I have successfully made sushi rice or ketupat cakes with long grain basmati using the slow cooker. I see the advantage that I could use fragrant or any usual household rice rather than sticky rice.

It takes about 3 hours to get sticky basmati sushi rice, and about 4 hours to get ketupat rice. I have even made biryani ketupat embedded with shiitake slices.

The ketupat rice would need to stand for a couple of hours to fuse into a rice cake. Right now, I need to use a knife to cut up the single big block of ketupat rice cake. I am racking my brains what type of dividers, and how, I could put in to produce small blocks of ketupat. Because cutting and digging out the rice cake causes it to break apart.

I have been scouring the WWW to find if there are people of similar adventure to mine in using the slow cooker and non-sticky rice to make sushi rice or ketupat rice. They must be so extremely rare that I am unable to find them to learn from their experiences.

The incidence of burning the rice is very low since the slow cooker cooks very slowly. It did get burnt once when I had forgotten all about the pot for 24 hours.

As far as I could judge, the basmatic rice is just as sticky. In fact more sticky, while still retaining its individual rice granule shape.


I am asking these questions because I am concerned that the rarity of the practice might be due to the resultant quality.

Are there disadvantages in quality of resulting rice when using the slow cooker versus using a rice cooker, that I need to know? Otherwise, why aren't people using the slow cooker for this wonderful purpose?

Besides training myself for the right amount of water and avoiding burning of rice, what are the pitfalls I would need to avoid in my continuing this route.

Would slow-cooking destroy taste or scent quality of the rice.

2 Answers 2


Traditional sushi rice ("meshi") is defined by both the stickiness of its rice but also its lack of gumminess. Each grain of rice is supposed to remain distinct. The final component of sushi-meshi is of course the application of vinegar, which is supposed to evenly coat the outside of every grain. Proper application of vinegar is not possible unless the grains remain distinct. Therefore, if the rice is overcooked or cooked too slowly, water will have more time to penetrate and the starches will have too much time to swell, causing it will turn into a sticky mess with indistinct rice grains. Furthermore, basmati rice can't be used for traditional sushi-meshi because it doesn't have enough amylopectin (the starch in rice that makes it sticky/"glutinous"). Glutinous rice (which has 100% amylopectin and virtually no amylose) is used for ketupat but isn't used for sushi-meshi, since it is too sticky.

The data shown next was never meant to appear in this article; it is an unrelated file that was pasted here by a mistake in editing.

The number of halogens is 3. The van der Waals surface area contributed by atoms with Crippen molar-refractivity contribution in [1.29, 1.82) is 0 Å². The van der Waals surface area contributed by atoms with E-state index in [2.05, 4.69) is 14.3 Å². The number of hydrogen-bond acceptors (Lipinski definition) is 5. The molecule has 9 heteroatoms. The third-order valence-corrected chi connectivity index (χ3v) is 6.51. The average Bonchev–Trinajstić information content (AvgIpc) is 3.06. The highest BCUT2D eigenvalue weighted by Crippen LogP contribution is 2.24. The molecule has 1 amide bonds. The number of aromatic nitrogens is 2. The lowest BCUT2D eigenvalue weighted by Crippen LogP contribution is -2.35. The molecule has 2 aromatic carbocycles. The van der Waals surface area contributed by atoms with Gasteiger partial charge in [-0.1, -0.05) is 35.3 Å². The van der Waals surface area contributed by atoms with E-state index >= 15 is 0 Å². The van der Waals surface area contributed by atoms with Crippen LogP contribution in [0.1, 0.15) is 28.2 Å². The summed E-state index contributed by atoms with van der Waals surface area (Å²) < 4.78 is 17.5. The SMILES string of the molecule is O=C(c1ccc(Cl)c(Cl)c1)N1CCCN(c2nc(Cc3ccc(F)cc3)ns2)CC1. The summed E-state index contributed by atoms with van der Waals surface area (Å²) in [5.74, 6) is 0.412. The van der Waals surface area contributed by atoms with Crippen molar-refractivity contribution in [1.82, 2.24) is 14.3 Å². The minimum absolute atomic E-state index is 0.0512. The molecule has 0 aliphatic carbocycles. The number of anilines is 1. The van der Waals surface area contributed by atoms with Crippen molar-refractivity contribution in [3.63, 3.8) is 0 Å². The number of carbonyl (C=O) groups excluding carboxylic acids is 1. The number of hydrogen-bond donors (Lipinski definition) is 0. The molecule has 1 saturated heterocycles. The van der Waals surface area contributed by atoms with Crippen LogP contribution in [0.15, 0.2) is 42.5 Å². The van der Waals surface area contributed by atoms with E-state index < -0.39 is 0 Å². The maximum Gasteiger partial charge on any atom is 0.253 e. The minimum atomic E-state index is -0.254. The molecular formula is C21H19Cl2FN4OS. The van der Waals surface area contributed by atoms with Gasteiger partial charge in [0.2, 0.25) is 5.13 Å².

There is nothing culinarily wrong with using a slow cooker to make rice; if it tastes good, eat it! In fact, a quick web search reveals many recipes. Here is also an answer to a relevant question. But I don't see a way of making sushi (for which there are relatively strict traditions and definitions) using a slow cooker.

Edit: To answer your specific question…

Would slow-cooking destroy taste or scent quality of the rice?

The distinct aromatic scent of basmati rice comes from 2-Acetyl-1-pyrroline, which is also formed from the Maillard reactions. Since the Maillard reactions happen at a much higher temperature than that at which your rice cooks, I would guess that those flavor compounds would not be harmed by using a slow cooker.

Edit #2: According to this study, 2-Acetyl-1-pyrroline is highly volatile and absorption in rice can be hindered by excess water and/or long cooking times. This suggests that using a slow cooker to prepare basmati may produce less aromatic rice than using a quicker, dryer method like steaming. As an interesting side note, the study also suggests that this aroma can be intensified by adding pandan leaves while cooking the rice.


A rice cooker uses higher heat and much more quickly....it uses high pressure as well, so steams AND boils at the same time. You DO know that the proper rice is a VERY short grained rice grown especially for sushi, right? having said that, I recently learned that it can be best to soak rice a half hour or so before cooking. I no longer own a rice cooker, but use a regular pot. I cook it quickly, then when it is or 2/3s done, I turn the burner off and leave the pot on the electric burner - some times, if 3/4s done, i simply remove the pot from the burner and let it steam in the pot for a while. this is esp. easy now that i use a ceramic pot that retains heat better than metal.

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